Despite turbulent times, they’ve said “Send me”: meet the Air Force’s newest Lieutenants!

Yesterday (January 5th) I had the honor of commissioning William May and Kara Iskenderian as First Lieutenants (1Lt) in the U.S. Air Force. Both of these wonderful new officers are Class of 2018 Duke Law grads (and they were married in August). Now that they have both passed the bar they will become military lawyers (called judge advocates or “JAGs”).

They will start their military careers tomorrow at Commissioned Officers Training at Maxwell Air Force Base (AFB), Alabama.  Once that’s completed, they will begin the Judge Advocate Staff Officer Course (JASOC) at the Air Force’s Judge Advocate General’s School, which is also at Maxwell AFB.  

Here’s a bit about them:

1Lt Iskenderian grew up on Long Island before she attended Tufts University. There she majored in political science and history and became an avid marathon runner (despite the cold). Next, she attended Duke Law where she was president of the National Security Law Society and worked for the Wrongful Convictions Clinic. After her first year, Kara interned with the Office of the Chief Prosecutor of the Military Commissions. Later, she externed with the XVIII Airborne Corps at Fort Bragg and was a summer associate at Hogan Lovells LLP. Following completion of training, Kara will be stationed at Lackland AFB in San Antonio.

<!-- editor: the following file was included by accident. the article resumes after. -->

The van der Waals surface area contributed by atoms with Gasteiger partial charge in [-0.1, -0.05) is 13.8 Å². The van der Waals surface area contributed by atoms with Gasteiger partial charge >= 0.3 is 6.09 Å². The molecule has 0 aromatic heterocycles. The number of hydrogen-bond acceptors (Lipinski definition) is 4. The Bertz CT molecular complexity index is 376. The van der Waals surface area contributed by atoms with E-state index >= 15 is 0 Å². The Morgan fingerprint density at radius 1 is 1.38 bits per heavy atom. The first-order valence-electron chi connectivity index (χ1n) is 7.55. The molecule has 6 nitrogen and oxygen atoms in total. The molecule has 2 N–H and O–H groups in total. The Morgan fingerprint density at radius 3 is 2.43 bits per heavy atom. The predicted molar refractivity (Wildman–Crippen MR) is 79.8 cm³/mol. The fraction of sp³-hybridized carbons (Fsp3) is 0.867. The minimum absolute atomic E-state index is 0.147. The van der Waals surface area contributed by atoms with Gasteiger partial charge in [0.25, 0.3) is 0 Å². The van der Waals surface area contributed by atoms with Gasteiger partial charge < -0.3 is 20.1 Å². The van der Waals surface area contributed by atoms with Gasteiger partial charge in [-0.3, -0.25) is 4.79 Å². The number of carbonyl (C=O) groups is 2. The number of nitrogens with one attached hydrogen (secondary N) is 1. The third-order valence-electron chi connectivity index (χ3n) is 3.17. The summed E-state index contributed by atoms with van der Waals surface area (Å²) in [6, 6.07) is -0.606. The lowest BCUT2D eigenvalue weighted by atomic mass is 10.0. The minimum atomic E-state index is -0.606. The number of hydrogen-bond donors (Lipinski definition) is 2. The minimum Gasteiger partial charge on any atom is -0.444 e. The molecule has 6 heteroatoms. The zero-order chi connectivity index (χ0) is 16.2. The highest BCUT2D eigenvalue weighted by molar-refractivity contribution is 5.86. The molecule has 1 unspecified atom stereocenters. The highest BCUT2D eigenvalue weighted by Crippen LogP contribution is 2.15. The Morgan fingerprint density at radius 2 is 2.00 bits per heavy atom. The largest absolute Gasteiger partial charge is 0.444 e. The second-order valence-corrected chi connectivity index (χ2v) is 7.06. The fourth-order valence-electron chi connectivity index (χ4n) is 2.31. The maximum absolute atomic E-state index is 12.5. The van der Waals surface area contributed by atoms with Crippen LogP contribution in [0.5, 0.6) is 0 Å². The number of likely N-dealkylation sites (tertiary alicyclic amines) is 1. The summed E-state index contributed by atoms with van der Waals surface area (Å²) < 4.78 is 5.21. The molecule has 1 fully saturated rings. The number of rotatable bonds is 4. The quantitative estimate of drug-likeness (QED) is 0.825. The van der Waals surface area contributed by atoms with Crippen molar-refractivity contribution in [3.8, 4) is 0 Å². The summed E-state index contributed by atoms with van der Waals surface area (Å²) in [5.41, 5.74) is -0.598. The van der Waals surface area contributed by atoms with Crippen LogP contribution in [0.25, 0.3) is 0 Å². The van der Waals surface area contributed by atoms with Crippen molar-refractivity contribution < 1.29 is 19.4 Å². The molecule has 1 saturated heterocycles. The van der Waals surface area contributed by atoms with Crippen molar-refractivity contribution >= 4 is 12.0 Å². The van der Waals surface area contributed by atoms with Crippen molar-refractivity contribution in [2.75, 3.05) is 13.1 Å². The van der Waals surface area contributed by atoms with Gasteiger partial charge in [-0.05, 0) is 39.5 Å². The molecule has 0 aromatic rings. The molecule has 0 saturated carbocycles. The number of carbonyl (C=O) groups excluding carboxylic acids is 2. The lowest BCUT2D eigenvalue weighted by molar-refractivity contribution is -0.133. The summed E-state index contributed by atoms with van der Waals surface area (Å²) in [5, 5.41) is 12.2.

Kara shared these observations about her journey to becoming a military lawyer:

I was drawn to a career with the Air Force JAG Corps because it is a job whose mission gives me a strong sense of purpose everyday as well as an opportunity to develop my legal skills in a fast paced and challenging environment. I am so excited to begin my career as an Air Force JAG!  

While I came to Duke Law interested in the JAG Corps, I could not have realized my aspiration without the support and guidance I found there. General Dunlap, my peers, and many other professors taught me an enormous amount about law, but, more importantly (depending on who you ask) shaped my broader understanding of who I am as a person and as a lawyer. 

1Lt May grew up in Winston-Salem, North Carolina and attended the University of North Carolina at Chapel Hill, graduating with a double major in Economics and Political Science in 2012. William then joined the Teach for America Corps and taught math in Mississippi for three years before applying to law school. During law school William participated in the innocence project and Wrongful Convictions Clinic, traveled to Atlanta and New Orleans for Southern Justice Spring Break trips, completed externships with the XVIII Airborne Corps JAG office at Fort Bragg and the US Attorneys Office in Raleigh, and was the leader of the Lawyer-on-the-Line legal aid organization. Over his summers William worked at the US Attorney’s Office in New Hampshire and was a Summer Associate at Bracewell LLP in New York. Following Officer Training he will be stationed at Fort Sam Houston in San Antonio, TX.